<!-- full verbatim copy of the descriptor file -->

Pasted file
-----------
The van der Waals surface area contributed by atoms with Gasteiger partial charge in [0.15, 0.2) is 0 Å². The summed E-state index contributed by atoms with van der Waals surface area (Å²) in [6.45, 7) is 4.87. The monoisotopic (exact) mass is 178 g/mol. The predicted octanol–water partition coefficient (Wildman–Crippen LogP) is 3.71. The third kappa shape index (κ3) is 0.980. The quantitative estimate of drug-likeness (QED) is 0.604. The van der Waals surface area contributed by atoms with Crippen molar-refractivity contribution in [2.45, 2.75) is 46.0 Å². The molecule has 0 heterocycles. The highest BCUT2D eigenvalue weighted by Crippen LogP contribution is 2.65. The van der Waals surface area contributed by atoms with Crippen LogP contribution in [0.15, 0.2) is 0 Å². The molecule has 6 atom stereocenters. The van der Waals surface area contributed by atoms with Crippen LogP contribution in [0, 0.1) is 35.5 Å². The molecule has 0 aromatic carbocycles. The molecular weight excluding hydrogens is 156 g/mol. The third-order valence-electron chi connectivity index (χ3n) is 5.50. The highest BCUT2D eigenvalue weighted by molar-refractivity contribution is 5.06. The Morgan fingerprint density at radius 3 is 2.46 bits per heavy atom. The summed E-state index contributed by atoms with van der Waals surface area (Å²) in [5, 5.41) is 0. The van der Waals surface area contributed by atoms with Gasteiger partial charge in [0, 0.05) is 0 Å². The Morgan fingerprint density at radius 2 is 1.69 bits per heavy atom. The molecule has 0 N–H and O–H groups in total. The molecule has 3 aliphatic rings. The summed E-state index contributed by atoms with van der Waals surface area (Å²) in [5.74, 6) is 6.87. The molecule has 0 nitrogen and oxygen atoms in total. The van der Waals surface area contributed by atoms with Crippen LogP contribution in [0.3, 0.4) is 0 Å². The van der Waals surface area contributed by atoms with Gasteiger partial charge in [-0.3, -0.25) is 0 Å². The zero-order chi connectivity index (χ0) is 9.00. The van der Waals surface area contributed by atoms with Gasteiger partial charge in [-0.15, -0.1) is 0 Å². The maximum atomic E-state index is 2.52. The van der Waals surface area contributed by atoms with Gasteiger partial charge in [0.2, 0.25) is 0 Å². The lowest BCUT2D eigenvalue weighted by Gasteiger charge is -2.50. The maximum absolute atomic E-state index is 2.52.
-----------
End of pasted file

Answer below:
The van der Waals surface area contributed by atoms with Gasteiger partial charge in [0.15, 0.2) is 0 Å². The summed E-state index contributed by atoms with van der Waals surface area (Å²) in [6.45, 7) is 4.87. The monoisotopic (exact) mass is 178 g/mol. The predicted octanol–water partition coefficient (Wildman–Crippen LogP) is 3.71. The third kappa shape index (κ3) is 0.980. The quantitative estimate of drug-likeness (QED) is 0.604. The van der Waals surface area contributed by atoms with Crippen molar-refractivity contribution in [2.45, 2.75) is 46.0 Å². The molecule has 0 heterocycles. The highest BCUT2D eigenvalue weighted by Crippen LogP contribution is 2.65. The van der Waals surface area contributed by atoms with Crippen LogP contribution in [0.15, 0.2) is 0 Å². The molecule has 6 atom stereocenters. The van der Waals surface area contributed by atoms with Crippen LogP contribution in [0, 0.1) is 35.5 Å². The molecule has 0 aromatic carbocycles. The molecular weight excluding hydrogens is 156 g/mol. The third-order valence-electron chi connectivity index (χ3n) is 5.50. The highest BCUT2D eigenvalue weighted by molar-refractivity contribution is 5.06. The Morgan fingerprint density at radius 3 is 2.46 bits per heavy atom. The summed E-state index contributed by atoms with van der Waals surface area (Å²) in [5, 5.41) is 0. The van der Waals surface area contributed by atoms with Gasteiger partial charge in [0, 0.05) is 0 Å². The Morgan fingerprint density at radius 2 is 1.69 bits per heavy atom. The molecule has 0 N–H and O–H groups in total. The molecule has 3 aliphatic rings. The summed E-state index contributed by atoms with van der Waals surface area (Å²) in [5.74, 6) is 6.87. The molecule has 0 nitrogen and oxygen atoms in total. The van der Waals surface area contributed by atoms with Crippen LogP contribution in [0.3, 0.4) is 0 Å². The van der Waals surface area contributed by atoms with Gasteiger partial charge in [-0.3, -0.25) is 0 Å². The zero-order chi connectivity index (χ0) is 9.00. The van der Waals surface area contributed by atoms with Gasteiger partial charge in [-0.15, -0.1) is 0 Å². The maximum atomic E-state index is 2.52. The van der Waals surface area contributed by atoms with Gasteiger partial charge in [0.2, 0.25) is 0 Å². The lowest BCUT2D eigenvalue weighted by Gasteiger charge is -2.50. The maximum absolute atomic E-state index is 2.52.